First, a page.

New Delhi to repeal special status of occupied Kashmir

Monitoring Desk

NEW DELHI: Indian Home Minister Amit Shah has introduced a resolution to revoke Article 370 of the Constitution which grants a special status to occupied Kashmir, on Monday.

According to reports, the tensions mounted in the disputed valley with unprecedented numbers of Indian troops deployed in the region.

Earlier in the day, Home Minister Amit Shah announced in Rajya Sabha that the government had decided to repeal Article 370 of the Constitution, which would revoke the special status granted to occupied Kashmir and make the state a Union Territory with legislature.

The occupied valley would be bifurcated into two Union territories – Jammu and Kashmir, which will have a legislature, and Ladakh, which will be without a legislature, he said, amid uproar from the opposition in the Upper House.

A spate of developments in Indian-occupied Kashmir during the past 10 days have triggered fear and panic among residents and leaders, with New Delhi confirming it had deployed at least 10,000 troops in the region. A further 70,000 have been deployed since, according to AFP.

What is Article 370?

Article 370 of the Indian Constitution is a ‘temporary provision’ which grants special autonomous status to occupied Kashmir. All the provisions of the Constitution which are applicable to other states are not applicable to occupied Kashmir.

According to this article, except for defence, foreign affairs, finance and communications, the Indian Parliament needs the state government’s concurrence for applying all other laws. The residents of occupied Kashmir, therefore, live under a separate set of laws as compared to Indian citizens elsewhere in the country, including those related to citizenship, ownership of property, and fundamental rights. As a result, Indian citizens from other states cannot purchase land or property in occupied Kashmir.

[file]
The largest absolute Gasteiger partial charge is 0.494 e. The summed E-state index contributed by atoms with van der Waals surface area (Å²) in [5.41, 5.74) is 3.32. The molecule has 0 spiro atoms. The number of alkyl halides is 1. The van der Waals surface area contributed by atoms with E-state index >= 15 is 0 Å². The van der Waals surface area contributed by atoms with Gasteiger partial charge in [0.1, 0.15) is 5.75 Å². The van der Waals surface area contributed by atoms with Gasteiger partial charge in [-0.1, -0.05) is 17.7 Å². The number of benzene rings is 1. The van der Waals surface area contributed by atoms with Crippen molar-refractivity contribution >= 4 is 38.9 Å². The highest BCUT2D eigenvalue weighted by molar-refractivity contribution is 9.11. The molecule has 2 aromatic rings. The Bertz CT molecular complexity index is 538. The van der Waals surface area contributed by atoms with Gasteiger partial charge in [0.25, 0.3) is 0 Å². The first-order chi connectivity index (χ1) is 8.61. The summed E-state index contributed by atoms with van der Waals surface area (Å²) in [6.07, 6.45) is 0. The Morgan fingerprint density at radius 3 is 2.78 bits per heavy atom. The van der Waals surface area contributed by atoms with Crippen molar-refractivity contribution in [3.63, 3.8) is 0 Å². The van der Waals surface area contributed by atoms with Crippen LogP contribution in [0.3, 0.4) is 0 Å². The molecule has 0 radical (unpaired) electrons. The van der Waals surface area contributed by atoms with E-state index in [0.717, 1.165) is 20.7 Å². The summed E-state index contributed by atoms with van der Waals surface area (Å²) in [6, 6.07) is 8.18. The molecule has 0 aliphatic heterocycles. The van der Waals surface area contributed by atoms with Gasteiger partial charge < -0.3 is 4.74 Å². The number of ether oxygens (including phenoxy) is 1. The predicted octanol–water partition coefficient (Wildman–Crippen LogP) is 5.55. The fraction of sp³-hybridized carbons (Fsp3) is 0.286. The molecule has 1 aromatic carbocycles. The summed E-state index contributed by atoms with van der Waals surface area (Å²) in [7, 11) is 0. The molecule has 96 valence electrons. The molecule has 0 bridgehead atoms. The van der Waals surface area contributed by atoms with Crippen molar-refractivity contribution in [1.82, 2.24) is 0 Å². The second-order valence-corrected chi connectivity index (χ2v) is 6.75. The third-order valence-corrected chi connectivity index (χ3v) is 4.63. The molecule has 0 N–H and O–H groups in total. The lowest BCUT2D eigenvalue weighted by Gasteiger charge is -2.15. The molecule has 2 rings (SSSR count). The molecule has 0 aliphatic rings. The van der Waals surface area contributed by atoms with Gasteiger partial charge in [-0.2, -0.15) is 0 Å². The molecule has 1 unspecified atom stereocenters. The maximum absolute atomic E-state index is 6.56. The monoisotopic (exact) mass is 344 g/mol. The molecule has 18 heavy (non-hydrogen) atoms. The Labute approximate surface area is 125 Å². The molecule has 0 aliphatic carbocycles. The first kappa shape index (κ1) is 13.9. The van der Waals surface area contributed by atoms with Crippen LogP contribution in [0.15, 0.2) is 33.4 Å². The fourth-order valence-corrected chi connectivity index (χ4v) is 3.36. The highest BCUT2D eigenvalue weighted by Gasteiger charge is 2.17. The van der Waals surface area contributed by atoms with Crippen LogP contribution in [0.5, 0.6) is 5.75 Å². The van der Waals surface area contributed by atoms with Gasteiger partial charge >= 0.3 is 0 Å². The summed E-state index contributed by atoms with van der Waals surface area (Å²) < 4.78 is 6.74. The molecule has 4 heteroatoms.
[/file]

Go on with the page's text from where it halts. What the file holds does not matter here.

Temple of democracy has been deceived: Mehbooba Mufti

Former chief minister of Indian-occupied Kashmir, Mehbooba Mufti condemned the proposed revocation of Article 370 of the Indian Constitution in a series of tweets.

“People like us who placed faith in Parliament, the temple of democracy have been deceived. Those elements in J&K who rejected the [Indian] constitution & sought resolution under the UN have been vindicated. This will exacerbate the alienation Kashmiris feel,” she wrote.

“What did J&K get for acceding to India? Another partition along communal lines? Our special status isn’t a gift bestowed upon us. It’s a right guaranteed by the same parliament. A contract entered into by J&K leadership & India. Today the very same contract has been violated,” the former minister said in another tweet.

Indian authorities have meanwhile placed large parts of the disputed region under lockdown. Communications were cut, with private mobile networks, internet services and telephone landlines blocked.

Before the network disruptions, senior former and current Kashmiri political leaders tweeted that they had been put under house arrest. Former chief ministers Omar Abdullah and Mehbooba Mufti were among the leaders placed under house arrest late Sunday night as curfew-like restrictions were imposed in the region.

“As per the order, there shall be no movement of public and all educational institutions shall also remain closed,” the state government ordered for Srinagar and surrounding areas in a statement obtained by AFP.

“There will be a complete bar on holding any kind of public meetings or rallies during the period of operation of this order.”